McAdoo, Benjamin F. Jr.
(1920 – 1981)
Benjamin Franklin McAdoo, Jr. holds the distinction of being the first Black American architect to maintain a practice in Washington State. Over the course of his career, he was a local civic leader and national advocate for the advancement of low-cost housing solutions. During the three decades of his prolific and diverse architectural career, McAdoo designed numerous churches, single and multifamily dwellings, and commercial and institutional works. Many of his Seattle area residential designs achieved acclaim and were featured in the Seattle Times, the Seattle Post Intelligencer and Sunset.
Born in Pasadena, California on October 29, 1920, McAdoo’s formal architectural education began at Pasadena City College and then the University of Southern California. For reasons unknown he transferred to the University of Washington where he completed his Bachelor’s degree in Architecture in 1946.
Upon graduation, he decided to open up his own firm. His early projects were small in scale and included many community churches, building renovations, and private residences. After several of his innovative designs were published, other commissions followed.
Margery Phillips, an architectural writer for the Seattle Times, helped to publicize McAdoo’s career, choosing periodically to highlight his houses for her column. In 1954, McAdoo was one of the first group of architects recognized for outstanding residential work in the Seattle Times/AIA “Home-of-the-Month” feature published in the Seattle Times. He won the Home of the Year in 1956. Between 1954 and 1960 his homes were featured seven times. His style, a synthesis of modernism and regionalism, proved popular in Seattle.
Notable residential designs include the John P. Browning House (1947) in Seattle, the Donald Hochberg residence (1954) on Mercer Island, the Kenneth & Kimi Ota House (1956, Seattle Times/AIA Home-of-the-Month) in Seattle, and the George Hage House (1956, Seattle Times/AIA Home-of-the-Year) in Seattle. McAdoo’s personal residence in Bothell (1958) is a premier example of his ideal residential formula.
His interest in low cost housing led to an administrative position with the United States Agency on International Development (AID) in Jamaica (1961 – 1962). While there, McAdoo promoted a modular house design which could be easily assembled by unskilled workers. Reportedly the successful design was widely manufactured across Jamaica for several years.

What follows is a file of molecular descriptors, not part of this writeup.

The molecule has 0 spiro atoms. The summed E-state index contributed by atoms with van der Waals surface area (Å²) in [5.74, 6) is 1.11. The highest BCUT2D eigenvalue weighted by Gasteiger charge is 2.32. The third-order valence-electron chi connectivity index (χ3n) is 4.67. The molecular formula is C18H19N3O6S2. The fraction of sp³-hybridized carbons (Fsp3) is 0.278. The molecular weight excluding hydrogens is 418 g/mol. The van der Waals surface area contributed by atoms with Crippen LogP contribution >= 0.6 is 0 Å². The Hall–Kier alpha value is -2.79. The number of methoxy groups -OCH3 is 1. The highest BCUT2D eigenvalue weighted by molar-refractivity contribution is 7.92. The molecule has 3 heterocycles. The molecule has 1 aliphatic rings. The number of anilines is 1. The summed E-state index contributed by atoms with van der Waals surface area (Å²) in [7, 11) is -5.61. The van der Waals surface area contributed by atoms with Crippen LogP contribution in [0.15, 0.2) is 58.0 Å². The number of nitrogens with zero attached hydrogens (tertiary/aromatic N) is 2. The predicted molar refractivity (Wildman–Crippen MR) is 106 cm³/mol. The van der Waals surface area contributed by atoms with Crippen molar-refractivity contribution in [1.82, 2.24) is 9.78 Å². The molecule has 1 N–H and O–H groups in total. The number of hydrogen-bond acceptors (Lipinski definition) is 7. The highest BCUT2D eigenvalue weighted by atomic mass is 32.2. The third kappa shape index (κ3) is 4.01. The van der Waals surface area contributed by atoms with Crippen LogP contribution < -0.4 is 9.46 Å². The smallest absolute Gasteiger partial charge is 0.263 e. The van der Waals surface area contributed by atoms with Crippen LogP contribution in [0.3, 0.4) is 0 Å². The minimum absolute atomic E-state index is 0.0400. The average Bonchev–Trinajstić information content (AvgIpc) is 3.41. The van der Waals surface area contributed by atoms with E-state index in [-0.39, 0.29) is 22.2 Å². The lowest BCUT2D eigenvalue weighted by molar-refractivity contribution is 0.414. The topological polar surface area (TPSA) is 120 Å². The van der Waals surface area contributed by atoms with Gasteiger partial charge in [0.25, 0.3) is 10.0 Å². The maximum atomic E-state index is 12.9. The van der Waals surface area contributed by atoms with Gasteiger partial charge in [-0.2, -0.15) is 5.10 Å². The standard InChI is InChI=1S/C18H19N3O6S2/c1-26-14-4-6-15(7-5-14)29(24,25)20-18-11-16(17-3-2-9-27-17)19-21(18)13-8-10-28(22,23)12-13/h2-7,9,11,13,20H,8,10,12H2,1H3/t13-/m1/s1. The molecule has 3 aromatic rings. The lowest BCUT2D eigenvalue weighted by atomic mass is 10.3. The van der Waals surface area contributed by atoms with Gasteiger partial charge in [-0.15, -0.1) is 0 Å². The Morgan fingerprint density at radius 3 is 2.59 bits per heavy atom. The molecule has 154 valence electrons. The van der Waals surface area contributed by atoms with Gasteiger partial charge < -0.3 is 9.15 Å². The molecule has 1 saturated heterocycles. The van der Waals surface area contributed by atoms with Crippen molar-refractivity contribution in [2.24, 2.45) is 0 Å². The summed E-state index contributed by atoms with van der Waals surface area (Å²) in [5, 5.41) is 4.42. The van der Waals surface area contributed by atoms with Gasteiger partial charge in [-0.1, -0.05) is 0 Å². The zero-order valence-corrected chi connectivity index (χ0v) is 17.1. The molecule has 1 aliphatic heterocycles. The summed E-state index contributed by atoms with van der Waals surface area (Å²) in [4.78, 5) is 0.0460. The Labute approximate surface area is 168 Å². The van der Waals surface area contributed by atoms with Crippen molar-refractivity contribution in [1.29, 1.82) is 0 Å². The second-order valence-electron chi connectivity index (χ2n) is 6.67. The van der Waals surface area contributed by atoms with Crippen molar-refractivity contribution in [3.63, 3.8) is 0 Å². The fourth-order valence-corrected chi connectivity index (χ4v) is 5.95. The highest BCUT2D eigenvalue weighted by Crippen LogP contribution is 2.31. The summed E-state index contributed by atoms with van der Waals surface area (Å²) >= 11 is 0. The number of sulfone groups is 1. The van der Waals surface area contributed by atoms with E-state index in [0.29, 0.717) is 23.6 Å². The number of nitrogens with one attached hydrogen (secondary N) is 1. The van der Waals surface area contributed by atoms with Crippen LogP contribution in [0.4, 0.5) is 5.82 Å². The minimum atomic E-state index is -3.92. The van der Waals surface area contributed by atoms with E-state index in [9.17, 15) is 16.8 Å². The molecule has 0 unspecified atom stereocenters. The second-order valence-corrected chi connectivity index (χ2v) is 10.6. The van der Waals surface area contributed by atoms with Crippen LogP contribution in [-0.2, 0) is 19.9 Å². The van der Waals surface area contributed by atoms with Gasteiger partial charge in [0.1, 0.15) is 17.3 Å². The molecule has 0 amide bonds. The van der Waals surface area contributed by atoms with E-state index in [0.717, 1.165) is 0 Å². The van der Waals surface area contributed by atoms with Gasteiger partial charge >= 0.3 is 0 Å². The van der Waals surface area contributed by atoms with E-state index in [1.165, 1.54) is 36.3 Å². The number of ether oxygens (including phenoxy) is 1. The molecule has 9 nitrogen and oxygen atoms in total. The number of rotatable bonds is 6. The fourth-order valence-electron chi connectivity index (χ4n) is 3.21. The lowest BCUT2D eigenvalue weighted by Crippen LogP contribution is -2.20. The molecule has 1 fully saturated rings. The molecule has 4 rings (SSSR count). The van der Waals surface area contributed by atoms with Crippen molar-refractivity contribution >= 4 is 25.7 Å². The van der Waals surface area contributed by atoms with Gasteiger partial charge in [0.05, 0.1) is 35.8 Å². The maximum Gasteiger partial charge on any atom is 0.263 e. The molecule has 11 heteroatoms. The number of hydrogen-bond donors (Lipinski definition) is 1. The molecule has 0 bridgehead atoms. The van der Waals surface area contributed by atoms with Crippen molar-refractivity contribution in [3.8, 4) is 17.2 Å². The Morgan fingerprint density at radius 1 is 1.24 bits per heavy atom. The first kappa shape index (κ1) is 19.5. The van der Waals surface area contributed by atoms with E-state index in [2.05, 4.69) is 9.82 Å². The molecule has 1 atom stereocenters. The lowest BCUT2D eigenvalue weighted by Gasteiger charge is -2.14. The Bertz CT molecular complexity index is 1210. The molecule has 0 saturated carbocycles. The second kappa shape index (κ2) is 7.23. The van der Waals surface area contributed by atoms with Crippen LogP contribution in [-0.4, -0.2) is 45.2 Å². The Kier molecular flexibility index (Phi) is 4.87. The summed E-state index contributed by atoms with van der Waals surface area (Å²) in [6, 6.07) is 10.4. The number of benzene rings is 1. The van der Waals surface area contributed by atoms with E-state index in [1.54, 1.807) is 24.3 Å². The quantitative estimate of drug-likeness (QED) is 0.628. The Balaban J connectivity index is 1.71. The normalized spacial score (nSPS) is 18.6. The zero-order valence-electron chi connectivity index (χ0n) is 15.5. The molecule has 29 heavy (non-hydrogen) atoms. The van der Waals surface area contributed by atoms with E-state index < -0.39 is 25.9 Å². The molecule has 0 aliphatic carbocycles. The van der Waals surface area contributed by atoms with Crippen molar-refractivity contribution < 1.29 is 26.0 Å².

Upon returning to the United States in the early 1960s, McAdoo took a job in Washington, D.C., where he helped to set up the Latin American Division of the AID. He then transferred to the General Services Administration’s Public Building Services, but kept a foothold back in Seattle. With architect Robert K. L. Wong he designed the Four Seas Restaurant in Seattle during this time (1962).
McAdoo returned to Seattle in 1964 and continued working with the General Services Administration in their Auburn office. Concurrently, he maintained a private office in Seattle, eventually resuming a full-time practice in the late 1960s. Later work included many public, civic, and educational buildings. Projects include the Southcenter Branch of the King County Central Blood Bank (1970), the University of Washington Ethnic Cultural Center (1972), the Queen Anne Swimming Pool (1978), and Seattle Fire Station No. 29 (1972).
McAdoo took an active role in Seattle’s black community. In 1964 he served as president of the Seattle chapter of the NAACP, and began broadcasting a weekly radio show focused on social issues. He maintained this post for four years. McAdoo worked steadily until his death on June 18, 1981.
McAdoo worked steadily until his death on June 18, 1981.
– Michael C Houser
Learn about The Benjamin McAdoo Research Collective.